Analysis Articles Injuries Techniques Training posts

Can a midfoot strike cause Achilles tendonitis?

A few days ago I read an article at Science of sport about whether heel-, midfoot- or forefoot-strike were most efficient in running.

It was very interesting and made me think of my present situation with injury and everything. Since 2009 I’ve believed that a midfoot strike is the best, no matter what speed. Now I guess some of you will go “I can’t believe this guy! Hey honey, have you heard?…” But since I haven’t had any injuries until recently I haven’t thought it to be bad at least.

But it makes sense – I have pressed myself  hard in very short time. I did that during the spring when I ran races with short time in between and at the same time  increased my speed. midfoot strike would make the calfs work hard making them tight. If I always run like that even on the easy runs maybe the calfs never get to rest enough. At least it could be an explanation to my injured achilles.

Anyway, I thought it couldn’t hurt to try to adjust my strike a little. So on my last run I forced myself to land on the heel. Just slightly, hardly noticable. Though I did feel a great difference. For the first time I felt the cushion in my very flat Adidas Adizero CS 🙂 And also, I didn’t get a single niggle. Afterwards my calfs weren’t one tenth as tight as they usually are. It was even hard to get anything out of stretching them. I also noticed that my cadence still didn’t change. I were at 90 strides / min. The thing is, I’ve read that at a stride of 90 you force yourself to land on the midfoot. Well, according to the article above I guess that is only applicable if you run fast enough. It would be very interesting if they would film one of the elites running slowly (like I do) to examine how they land.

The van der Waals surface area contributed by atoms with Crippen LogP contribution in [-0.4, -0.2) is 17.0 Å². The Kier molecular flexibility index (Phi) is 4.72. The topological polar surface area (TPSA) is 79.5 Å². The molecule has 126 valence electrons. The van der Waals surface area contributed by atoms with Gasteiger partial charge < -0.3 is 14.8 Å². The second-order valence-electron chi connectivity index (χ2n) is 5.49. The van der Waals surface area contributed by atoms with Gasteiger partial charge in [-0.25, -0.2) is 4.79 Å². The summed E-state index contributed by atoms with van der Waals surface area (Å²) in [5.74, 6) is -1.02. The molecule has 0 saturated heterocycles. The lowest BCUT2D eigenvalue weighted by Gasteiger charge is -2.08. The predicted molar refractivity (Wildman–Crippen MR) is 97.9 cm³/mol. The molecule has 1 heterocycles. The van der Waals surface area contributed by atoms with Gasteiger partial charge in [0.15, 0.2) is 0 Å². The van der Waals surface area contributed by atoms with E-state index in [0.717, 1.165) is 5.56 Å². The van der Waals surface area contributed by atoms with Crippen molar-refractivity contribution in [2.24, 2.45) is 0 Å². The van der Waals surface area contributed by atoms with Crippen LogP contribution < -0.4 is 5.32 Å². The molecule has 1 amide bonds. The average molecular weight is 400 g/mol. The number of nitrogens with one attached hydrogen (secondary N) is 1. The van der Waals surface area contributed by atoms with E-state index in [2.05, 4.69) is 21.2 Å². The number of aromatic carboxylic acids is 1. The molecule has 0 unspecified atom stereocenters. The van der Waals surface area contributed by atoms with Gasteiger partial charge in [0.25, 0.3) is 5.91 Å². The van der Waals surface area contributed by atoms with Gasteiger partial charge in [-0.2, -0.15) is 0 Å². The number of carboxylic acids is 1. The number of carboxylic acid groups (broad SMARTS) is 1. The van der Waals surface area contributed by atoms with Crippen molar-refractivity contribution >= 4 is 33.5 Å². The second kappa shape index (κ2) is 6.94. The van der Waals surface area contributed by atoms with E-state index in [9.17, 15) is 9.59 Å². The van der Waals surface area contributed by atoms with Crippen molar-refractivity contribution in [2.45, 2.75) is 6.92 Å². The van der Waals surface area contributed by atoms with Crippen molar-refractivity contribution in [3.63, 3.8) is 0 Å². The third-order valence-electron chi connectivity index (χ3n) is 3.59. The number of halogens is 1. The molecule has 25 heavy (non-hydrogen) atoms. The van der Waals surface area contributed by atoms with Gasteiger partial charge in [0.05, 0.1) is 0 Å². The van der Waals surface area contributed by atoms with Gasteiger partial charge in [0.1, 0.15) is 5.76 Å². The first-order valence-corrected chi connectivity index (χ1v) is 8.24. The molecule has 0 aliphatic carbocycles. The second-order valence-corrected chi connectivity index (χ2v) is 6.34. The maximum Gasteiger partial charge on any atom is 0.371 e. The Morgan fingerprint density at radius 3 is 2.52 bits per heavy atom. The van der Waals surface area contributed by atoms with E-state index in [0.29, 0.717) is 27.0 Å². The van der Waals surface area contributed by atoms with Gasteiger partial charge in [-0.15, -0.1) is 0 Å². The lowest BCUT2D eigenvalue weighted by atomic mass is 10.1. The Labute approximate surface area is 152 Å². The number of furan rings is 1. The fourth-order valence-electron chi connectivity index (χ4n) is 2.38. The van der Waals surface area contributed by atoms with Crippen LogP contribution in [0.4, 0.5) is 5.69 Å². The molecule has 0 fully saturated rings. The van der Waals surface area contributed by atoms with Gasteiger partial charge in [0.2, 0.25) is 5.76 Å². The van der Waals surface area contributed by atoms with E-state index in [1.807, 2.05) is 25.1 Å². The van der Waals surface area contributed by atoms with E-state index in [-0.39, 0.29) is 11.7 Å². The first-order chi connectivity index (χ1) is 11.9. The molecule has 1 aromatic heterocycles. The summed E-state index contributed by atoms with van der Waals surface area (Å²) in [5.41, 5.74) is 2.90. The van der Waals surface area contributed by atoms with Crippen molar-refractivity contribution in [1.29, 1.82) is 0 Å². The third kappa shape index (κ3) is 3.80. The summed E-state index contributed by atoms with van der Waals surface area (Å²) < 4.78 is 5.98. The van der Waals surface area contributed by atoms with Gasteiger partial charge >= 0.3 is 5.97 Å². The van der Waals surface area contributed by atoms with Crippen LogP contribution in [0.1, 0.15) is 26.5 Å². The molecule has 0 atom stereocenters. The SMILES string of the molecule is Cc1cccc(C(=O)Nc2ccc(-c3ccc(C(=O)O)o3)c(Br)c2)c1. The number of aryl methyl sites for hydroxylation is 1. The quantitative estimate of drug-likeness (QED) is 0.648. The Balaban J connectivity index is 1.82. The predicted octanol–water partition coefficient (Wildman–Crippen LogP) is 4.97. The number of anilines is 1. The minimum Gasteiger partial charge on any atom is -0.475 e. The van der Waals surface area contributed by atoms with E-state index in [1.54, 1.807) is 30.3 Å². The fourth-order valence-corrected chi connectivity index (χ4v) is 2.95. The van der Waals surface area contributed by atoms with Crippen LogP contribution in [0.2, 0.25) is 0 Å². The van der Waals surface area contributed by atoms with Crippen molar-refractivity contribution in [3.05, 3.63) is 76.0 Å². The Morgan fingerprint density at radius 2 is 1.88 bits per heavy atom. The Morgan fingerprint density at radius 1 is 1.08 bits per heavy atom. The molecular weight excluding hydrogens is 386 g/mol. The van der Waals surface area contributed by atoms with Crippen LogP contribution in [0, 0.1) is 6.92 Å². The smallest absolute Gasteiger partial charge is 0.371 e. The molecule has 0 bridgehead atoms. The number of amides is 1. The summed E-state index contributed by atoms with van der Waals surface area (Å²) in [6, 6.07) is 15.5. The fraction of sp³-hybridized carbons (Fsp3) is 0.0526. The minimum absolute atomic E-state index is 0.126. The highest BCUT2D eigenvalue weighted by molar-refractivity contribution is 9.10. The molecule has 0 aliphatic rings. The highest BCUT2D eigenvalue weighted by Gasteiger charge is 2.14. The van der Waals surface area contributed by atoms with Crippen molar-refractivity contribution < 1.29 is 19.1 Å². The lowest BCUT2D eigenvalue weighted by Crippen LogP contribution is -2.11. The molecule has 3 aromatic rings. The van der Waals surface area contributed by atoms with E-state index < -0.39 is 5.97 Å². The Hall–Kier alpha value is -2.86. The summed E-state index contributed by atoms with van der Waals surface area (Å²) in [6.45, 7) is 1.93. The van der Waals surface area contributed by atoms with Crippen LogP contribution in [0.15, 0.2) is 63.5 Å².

Since my little experiment worked so fine I will try it again on Saturday 😉

Tue 12 July – Easy run in fuzhou

41:04 – 8.12 km – 5:04 min/km – 150 in avg hr



Chat Techniques

Supercompensation – it’s a give and take


No running today – it’s been resting day. Before I started on the running feedback program at I ran 6 days a week – always resting the same day – always doing the same running exercises the same days of the week.. That was all I knew by then. I had read a lot about running, though. What makes you a faster runner? What gives endurance? Techique of running – biomechanics.. From all that I thought it was just to make a mix of everything and see where it went. Actually, I think it went pretty decent, looking at my performance back in Summer of 2009 and the Summer of 2010. I never thought I would come that far in only a year 🙂

But, but.. There was an awful lot of things I didn’t know too. I knew that I didn’t hold the key to success – that’s why I kept on searching… One day my path crossed I thought “Why not?”, started an account and began filling in my data. I haven’t regretted a single time I signed up there. The trainer there giving feedback “TheEd” holds a lot of secrets of successful running and he’s very keen on looking into every single unique individual case. One of the first things he opened my eyes for, which I didn’t know, was what hypercompensation is. Hypercompensation is the key to success when you want to improve as effectively as possible.

I’m neither a scientist nor an athletic expert, so please feel free to correct me if I’m wrong in what I am to write 😉 I’d appreciate it.